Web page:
Iván García, 7 April 2018 — “I was born during the Special Period, in 1990. Twenty years later, my parents told me the truth: my birth brought them to tears,” says Ricardo, today a university graduate.
I can understand that. In my house, too, we went through difficult times when my sister gave birth during the height of the “Special Period in Times of Peace.” As ostentatious as that was the official name given to one of the blackest intervals suffered in 59 years by the Cuban people–and that is saying a lot.
An old proverb says that a child comes into this world with a loaf of bread under his arm. But in the 90s, to have a child in Cuba meant the opposite: to lose an arm, if not both, just to get a piece of bread.
The story of this war-without-cannon-blasts could fill multiple tomes. In 2018 the mere mention of the Special Period to a Cuban is enough to send shivers down his spine.
The first time I had any notion of the “Special Period” was in the summer of 1989. Upon inaugurating an AKM rifle manufacturing plant in Camagüey, Fidel Castro made mention of what we would be facing. Later, during a function at the Karl Marx theater in Miramar, he half-jokingly told the women in attendance, “Take good care of your wardrobes–you’ll need them in the coming years.”
The people on the Island never lived abundantly. There was always a shortage of something. Besides holding back individual liberties (about which those of us born after the Revolution had no concept), Father State guaranteed to each of his citizens a poor life, but a dignified one. Thanks to the petroleum pipe from Moscow.
Prior to that silent war, we could buy two pairs of pants a year, three shirts and one pair of shoes, with a ration book for “industrial products.” These were paid for in Cuban pesos, the national currency.
The ration book for groceries back then was more generous. Nothing to write home about, but less emaciated than in later years. There were foodstuffs for sale in unregulated venues. At the dairy stores, boxes with bottles of fresh milk, yogurt containers, and cheeses would be delivered at dawn, and nobody even entertained the thought of stealing them.
That was in the 70s or 80s. Back then we could not imagine the “surprise” that the olive-green* socialism had in store for us. It was terrible. People dropped weight as if they were going to a sauna every day. We were always hungry. Lines would form for half a day to buy pizza topped with boiled potato instead of cheese.
Starving and toothless old people would jam into the little cafés just to down a kind of infusion made with orange or grapefruit rind. As for animal products, you can only imagine. Culinary monstrosities appeared. The state laboratories hastily churned out soy hash, “meat” mass, oca pasta, and fricandel [a kind of “mystery-meat” hot dog], among other horrible inventions.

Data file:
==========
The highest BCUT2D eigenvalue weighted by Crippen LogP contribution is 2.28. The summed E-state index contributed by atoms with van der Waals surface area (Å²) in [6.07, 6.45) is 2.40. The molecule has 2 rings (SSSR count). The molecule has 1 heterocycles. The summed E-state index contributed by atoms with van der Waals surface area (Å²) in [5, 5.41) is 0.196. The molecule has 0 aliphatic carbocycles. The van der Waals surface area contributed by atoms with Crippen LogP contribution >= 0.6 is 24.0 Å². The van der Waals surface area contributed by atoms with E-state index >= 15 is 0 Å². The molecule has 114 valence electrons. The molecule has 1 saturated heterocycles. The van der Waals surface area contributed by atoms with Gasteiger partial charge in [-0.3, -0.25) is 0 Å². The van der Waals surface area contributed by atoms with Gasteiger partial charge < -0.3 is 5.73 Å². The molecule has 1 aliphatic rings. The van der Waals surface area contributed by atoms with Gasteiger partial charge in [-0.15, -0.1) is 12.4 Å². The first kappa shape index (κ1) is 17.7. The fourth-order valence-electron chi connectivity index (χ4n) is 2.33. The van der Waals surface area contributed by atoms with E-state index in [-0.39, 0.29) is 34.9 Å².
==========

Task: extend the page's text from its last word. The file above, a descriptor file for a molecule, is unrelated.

The dollar was prohibited, and what few valuable items there were, people would sell to afford food. When in July 1993 the dollar was decriminalized, my mother sold her record collection of Brazilian music for $39.
Others sold their furniture or exchanged it for a pig, which they would hide in the bathtub. It became fashionable to breed chickens on balconies and roofs. Many cats ended up in pots, in place of rabbits.
Exotic diseases appeared, such as polyneuritis, optical neuritis, and beriberi. On the streets, more than one person dropped like a fly from locomotive deficiencies. Public transportation disappeared and in its place emerged horse-drawn wagons, which are still functioning in rural towns. Tractors were replaced by ox-pulled plows.
The bicycle became the official vehicle of the people. The top brass, of course, continued getting around by car. There was serious talk about Option Zero, a plan to have army troops go though neighborhoods giving out food.
What prevented people from starting to die off in massive numbers from hunger, and Cuba becoming the North Korea of the Caribbean, were the measures adopted by Fidel Castro. Venturing far from socialist philosophy, and taking a liberal and market economy approach, the government allowed small business start-ups. The possession of hard currency was legalized.
All of this proved effective. Hundreds of citizens were able to progress, and the government stashed millions of dollars into its coffers. But in 2009, a real crisis emerged that affected the entire planet. Facing a worldwide drop in oil prices, coupled with internal instability and squandering, Hugo Chávez–the new ally–whispered a message to the Castros: “I am running out of cash.” The Brothers from Birán** took the hint. And they started proclaiming the same decades-old speech they have sold to the Cuban people: Savings must be made. The belt must be tightened. One more time.
And so we go. In the midst of a storm. Without umbrellas. With an economy that is taking on water. And with foreign partners who view the regime with distrust for the absurdity of its investment laws and the dishonesty of its dealings. With thousands of Cubans leaving the country or trying to leave, to go anywhere, tired as they are of the aged government, and never forgetting the crude reality of the Special Period when in Cuba we ate cats.
*A reference to the color of the combat fatigues worn for years by Cuba’s top echelon of leaders. This epithet is often used by dissident Cuban writers when alluding to the Cuban government, its socio-political system, and its bureaucrats.
**A reference to the town in eastern Cuba that is the birthplace of Raúl and Fidel Castro.
Translated by: Alicia Barraqué Ellison